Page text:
In last week’s post, we covered taking our existing build pipeline and making it a multi-stage Pipeline with a build stage and a deploy stage. This week we are going to add another stage to our pipeline for production. Since we don’t want the production stage deployed before it has been through QA we will need to hold the stage until it is verified ready, which is what this post is going to be about. If you haven’t read last week’s post, Azure DevOps Pipelines: Multi-Stage Pipelines, you might want to start there before reading the rest of this post if you are new to multi-stage pipelines.
Add an Environment
In order to require approval on a stage is to associate it with and environment and add the approval requirement to the environment. In Azure DevOps under Pipelines select Environments and then click the Create environment button.
On the New environment dialog fill in a Name. If you had actual resources associated with the environment they can be added to provide traceability, but in this example, we are going to stick with the None option.
Require Approval for an Environment
Now that the resource has been created on its details page we can use the three dots to open the menu and click Approvals and checks.
On the next screen click the +button in the upper right corner and then from the lists of check select Approvals and then click Next. As you can see from the partial list in the screenshot the range of check available for approvals is massive.
The next dialog is used to select the uses or groups who should be able to perform approves for the environment. When your approves are set click Create to finish.
Use an Environment in a Pipeline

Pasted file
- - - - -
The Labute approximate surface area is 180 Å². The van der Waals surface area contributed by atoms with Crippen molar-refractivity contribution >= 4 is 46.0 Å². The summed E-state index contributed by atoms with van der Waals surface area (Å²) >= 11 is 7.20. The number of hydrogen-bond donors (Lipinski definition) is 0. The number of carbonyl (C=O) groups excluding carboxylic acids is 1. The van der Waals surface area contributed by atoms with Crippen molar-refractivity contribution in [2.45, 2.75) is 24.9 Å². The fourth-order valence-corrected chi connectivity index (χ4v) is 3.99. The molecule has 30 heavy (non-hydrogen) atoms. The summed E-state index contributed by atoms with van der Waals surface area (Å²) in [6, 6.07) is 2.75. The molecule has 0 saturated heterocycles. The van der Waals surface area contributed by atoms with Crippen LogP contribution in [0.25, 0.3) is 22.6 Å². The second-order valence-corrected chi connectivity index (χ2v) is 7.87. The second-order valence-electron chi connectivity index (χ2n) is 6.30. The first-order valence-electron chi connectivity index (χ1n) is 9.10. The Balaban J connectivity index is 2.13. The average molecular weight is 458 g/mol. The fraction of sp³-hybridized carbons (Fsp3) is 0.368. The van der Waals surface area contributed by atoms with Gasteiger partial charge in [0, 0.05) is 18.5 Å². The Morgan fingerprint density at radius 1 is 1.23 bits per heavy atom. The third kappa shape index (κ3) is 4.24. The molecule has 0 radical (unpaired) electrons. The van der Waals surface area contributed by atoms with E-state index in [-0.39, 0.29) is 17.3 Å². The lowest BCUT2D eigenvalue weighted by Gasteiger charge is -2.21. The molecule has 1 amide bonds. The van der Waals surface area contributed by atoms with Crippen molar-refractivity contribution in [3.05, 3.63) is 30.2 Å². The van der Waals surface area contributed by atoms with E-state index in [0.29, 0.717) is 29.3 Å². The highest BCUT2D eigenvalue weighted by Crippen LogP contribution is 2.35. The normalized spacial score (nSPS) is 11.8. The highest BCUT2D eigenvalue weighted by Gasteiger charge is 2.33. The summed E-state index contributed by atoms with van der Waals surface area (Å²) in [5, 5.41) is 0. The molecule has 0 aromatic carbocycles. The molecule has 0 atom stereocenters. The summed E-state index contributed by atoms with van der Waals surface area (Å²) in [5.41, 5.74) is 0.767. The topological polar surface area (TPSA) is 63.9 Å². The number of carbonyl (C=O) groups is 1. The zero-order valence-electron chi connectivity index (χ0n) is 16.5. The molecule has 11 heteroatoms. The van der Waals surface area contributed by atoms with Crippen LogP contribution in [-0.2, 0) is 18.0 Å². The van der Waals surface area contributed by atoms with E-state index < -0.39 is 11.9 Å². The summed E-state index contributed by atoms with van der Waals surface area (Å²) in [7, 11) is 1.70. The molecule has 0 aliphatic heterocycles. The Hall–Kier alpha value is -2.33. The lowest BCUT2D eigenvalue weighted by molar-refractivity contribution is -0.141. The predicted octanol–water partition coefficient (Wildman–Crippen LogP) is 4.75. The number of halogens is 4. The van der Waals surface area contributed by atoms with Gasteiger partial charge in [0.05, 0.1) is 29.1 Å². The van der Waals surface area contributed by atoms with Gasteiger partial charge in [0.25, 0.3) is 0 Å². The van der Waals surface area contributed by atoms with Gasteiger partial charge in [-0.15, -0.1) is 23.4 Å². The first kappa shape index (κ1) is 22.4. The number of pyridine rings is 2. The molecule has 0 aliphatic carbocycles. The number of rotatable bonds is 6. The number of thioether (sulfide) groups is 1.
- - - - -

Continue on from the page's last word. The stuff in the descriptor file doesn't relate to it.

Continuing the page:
If you are following along from a previous post not that the Deploy stage has been renamed to QA to make the Pipeline results clearer.
Before: - stage: Deploy jobs: - job: Deploy steps: - script: echo Fake deploying code After: - stage: QA jobs: - job: DeployQa steps: - script: echo Deploying to QA
Now we are going to add a new stage for our production environment. Notice that instead of a normal job we are using a deployment job which enables us to specify our desired environment. Deployment jobs have a ton more features than we are using so make sure and check out the docs to see what other options are available.
- stage: Production jobs: - deployment: DeployProduction environment: 'Production' strategy: runOnce: deploy: steps: - script: echo Deploying to Production
Save and run the Pipeline and we will look at how this new state presents differently than the Build and QA stages.
As you can see in the following screenshot the results of the Pipeline run have has a section notifying that the Production stage can’t run until it has been reviewed. Also, notice in the Stages section that the Production stage shows a Waiting status.
Clicking the Review button will show a dialog that will allow you to approve or reject the stage that is waiting.
The extra layer of options provided environments enables most of the scenarios that I missed when I first started playing with multi-stage Pipelines. Having the build and release steps for an app in source control and the added ability to vary them by branch makes this worth it even if I do have to deal with more YAML.
Also published on Medium.